The OCZ Vertex 3 Review (120GB)by Anand Lal Shimpi on April 6, 2011 6:32 PM EST
The Vertex 3 120GB
Whenever we review a new SSD many of you comment asking for performance of lower capacity drives. While we typically publish the specs for all of the drives in the lineup, we're usually only sampled a single capacity at launch. It's not usually the largest, but generally the second largest and definitely an indicator of the best performance you can expect to see from the family.
Just look at the reviews we've published this year alone:
While we always request multiple capacities, it normally takes a little while for us to get those drives in.
When OCZ started manufacturing Vertex 3s for sale the first drives off of the line were 120GB, and thus the first shipping Vertex 3 we got our hands on was a more popular capacity. Sweet.
Let's first look at the expected performance differences between the 120GB Vertex 3 and the 240GB drive we previewed earlier this year:
|OCZ Vertex 3 Lineup|
|Max Read||Up to 550MB/s||Up to 550MB/s||Up to 530MB/s|
|Max Write||Up to 500MB/s||Up to 520MB/s||Up to 450MB/s|
|4KB Random Read||20K IOPS||40K IOPS||50K IOPS|
|4KB Random Write||60K IOPS||60K IOPS||40K IOPS|
There's a slight drop in peak sequential performance and a big drop in random read speed. Remember our discussion of ratings from earlier? The Vertex 3 was of course rated before my recent conversations with OCZ, so we may not be getting the full picture here.
Inside the 120GB Vertex 3 are 16 Intel 25nm 64Gbit (8GB) NAND devices. Each device has a single 25nm 64Gbit die inside it, with the capacity of a single die reserved for RAISE in addition to the typical ~7% spare area.
The 240GB pre-production drive we previewed by comparison had twice as many 25nm die per package (2 x 64Gbit per NAND device vs. 1 x 64Gbit). If you read our SF-2000 launch article one of the major advantages of the SF-2000 controller has over its predecessor is the ability to activate twice as many NAND die at the same time. What does all of this mean for performance? We're about to find out.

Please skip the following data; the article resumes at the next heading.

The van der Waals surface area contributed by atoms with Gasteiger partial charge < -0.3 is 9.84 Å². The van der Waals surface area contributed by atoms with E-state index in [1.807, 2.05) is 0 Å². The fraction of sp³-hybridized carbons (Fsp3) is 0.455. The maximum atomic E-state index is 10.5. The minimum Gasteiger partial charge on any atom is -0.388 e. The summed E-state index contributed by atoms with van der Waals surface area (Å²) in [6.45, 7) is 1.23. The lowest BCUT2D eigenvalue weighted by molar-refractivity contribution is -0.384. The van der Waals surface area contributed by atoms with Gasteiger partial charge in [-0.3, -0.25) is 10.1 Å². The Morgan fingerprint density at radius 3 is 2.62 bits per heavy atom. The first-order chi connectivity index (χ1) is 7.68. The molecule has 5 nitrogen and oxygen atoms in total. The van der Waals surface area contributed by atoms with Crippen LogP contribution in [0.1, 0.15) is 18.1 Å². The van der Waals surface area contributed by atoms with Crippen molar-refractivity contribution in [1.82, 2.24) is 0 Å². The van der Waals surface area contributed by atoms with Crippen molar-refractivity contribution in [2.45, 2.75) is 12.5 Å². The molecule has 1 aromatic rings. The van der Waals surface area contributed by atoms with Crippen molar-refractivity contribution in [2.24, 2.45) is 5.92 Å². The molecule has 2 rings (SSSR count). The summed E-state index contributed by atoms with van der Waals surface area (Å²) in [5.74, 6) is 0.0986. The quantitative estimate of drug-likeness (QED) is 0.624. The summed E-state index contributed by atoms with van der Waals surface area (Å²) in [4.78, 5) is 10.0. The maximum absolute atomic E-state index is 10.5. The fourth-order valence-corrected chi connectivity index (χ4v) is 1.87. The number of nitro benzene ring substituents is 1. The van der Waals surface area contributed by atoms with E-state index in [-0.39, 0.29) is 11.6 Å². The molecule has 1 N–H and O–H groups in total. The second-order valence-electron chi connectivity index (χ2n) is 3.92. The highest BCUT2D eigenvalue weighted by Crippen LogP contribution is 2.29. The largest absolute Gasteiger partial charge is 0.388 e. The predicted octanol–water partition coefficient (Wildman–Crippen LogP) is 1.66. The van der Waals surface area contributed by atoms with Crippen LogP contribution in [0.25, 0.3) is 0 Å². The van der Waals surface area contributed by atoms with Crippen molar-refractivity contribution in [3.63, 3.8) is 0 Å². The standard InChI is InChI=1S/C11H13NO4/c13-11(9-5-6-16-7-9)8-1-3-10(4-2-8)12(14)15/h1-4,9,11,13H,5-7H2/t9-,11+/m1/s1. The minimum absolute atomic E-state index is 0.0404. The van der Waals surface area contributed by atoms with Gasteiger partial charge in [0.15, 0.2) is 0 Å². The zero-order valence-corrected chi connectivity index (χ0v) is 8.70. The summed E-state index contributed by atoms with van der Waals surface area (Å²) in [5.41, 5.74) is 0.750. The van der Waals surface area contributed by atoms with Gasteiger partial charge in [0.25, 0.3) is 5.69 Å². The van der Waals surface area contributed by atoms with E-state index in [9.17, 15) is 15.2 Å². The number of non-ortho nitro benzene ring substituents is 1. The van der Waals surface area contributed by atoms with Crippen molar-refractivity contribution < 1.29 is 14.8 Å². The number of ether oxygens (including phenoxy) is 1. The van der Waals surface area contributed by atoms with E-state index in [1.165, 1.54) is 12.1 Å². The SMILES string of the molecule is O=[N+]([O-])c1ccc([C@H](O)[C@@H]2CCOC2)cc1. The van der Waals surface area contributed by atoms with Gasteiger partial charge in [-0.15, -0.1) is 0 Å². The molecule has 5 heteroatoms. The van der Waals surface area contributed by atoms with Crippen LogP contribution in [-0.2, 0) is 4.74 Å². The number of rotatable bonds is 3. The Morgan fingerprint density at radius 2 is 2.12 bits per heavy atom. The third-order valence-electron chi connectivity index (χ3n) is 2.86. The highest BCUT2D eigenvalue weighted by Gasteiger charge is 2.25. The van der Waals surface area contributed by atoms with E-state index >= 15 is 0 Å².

RC or MP Firmware?
When the first SF-1500/1200 drives shipped last year they actually shipped with SandForce's release candidate (RC) firmware. Those who read initial coverage of the Corsair Force F100 drives learned that the hard way. Mass production (MP) firmware followed with bug fixes and threatened to change performance on some drives (the latter was resolved without anyone losing any performance thankfully).
Before we get to the Vertex 3 we have to talk a bit about how validation works with SandForce and its partners. Keep in mind that SandForce is still a pretty small company, so while it does a lot of testing and validation internally the company leans heavily on its partners to also shoulder the burden of validation. As a result drive/firmware validation is split among both SandForce and its partners. This approach allows SF drives to be validated heavier than if only one of the sides did all of the testing. While SandForce provides the original firmware, it's the partner's decision whether or not to ship drives based on how comfortable they feel with their validation. SandForce's validation suite includes both client and enterprise tests, which lengthens the validation time.
The shipping Vertex 3s are using RC firmware from SandForce, the MP label can't be assigned to anything that hasn't completely gone through SandForce's validation suite. However, SF assured me that there are no known issues that would preclude the Vertex 3 from being released today. From OCZ's perspective, the Vertex 3 is fully validated for client use (not enterprise). Some features (such as 0% over provisioning) aren't fully validated and thus are disabled in this release of the firmware. OCZ and SandForce both assure me that the SF-2200 has been through a much more strenuous validation process than anything before it.
Apparently the reason for OCZ missing the March launch timeframe for the Vertex 3 was a firmware bug that was discovered in validation that impacted 2011 MacBook Pro owners. Admittedly this has probably been the smoothest testing experience I've encountered with any newly launched SandForce drive, but there's still a lot of work to be done. Regardless of the performance results, if you want to be safe you'll want to wait before pulling the trigger on the Vertex 3. SandForce tells me that the only difference between RC and MP firmware this round is purely the amount of time spend in testing - there are no known issues for client drives. Even knowing that, these are still unproven drives - approach with caution.
Intel Core i7 965 running at 3.2GHz (Turbo & EIST Disabled)
Intel Core i7 2600K running at 3.4GHz (Turbo & EIST Disabled) - for AT SB 2011, AS SSD & ATTO
Intel DX58SO (Intel X58)
Intel H67 Motherboard
Intel X58 + Marvell SATA 6Gbps PCIeIntel H67
Intel 188.8.131.525 + Intel IMSM 8.9
Intel 184.108.40.2065 + Intel RST 10.2
|Memory:||Qimonda DDR3-1333 4 x 1GB (7-7-7-20)|
|Video Card:||eVGA GeForce GTX 285|
|Video Drivers:||NVIDIA ForceWare 190.38 64-bit|
|Desktop Resolution:||1920 x 1200|
|OS:||Windows 7 x64|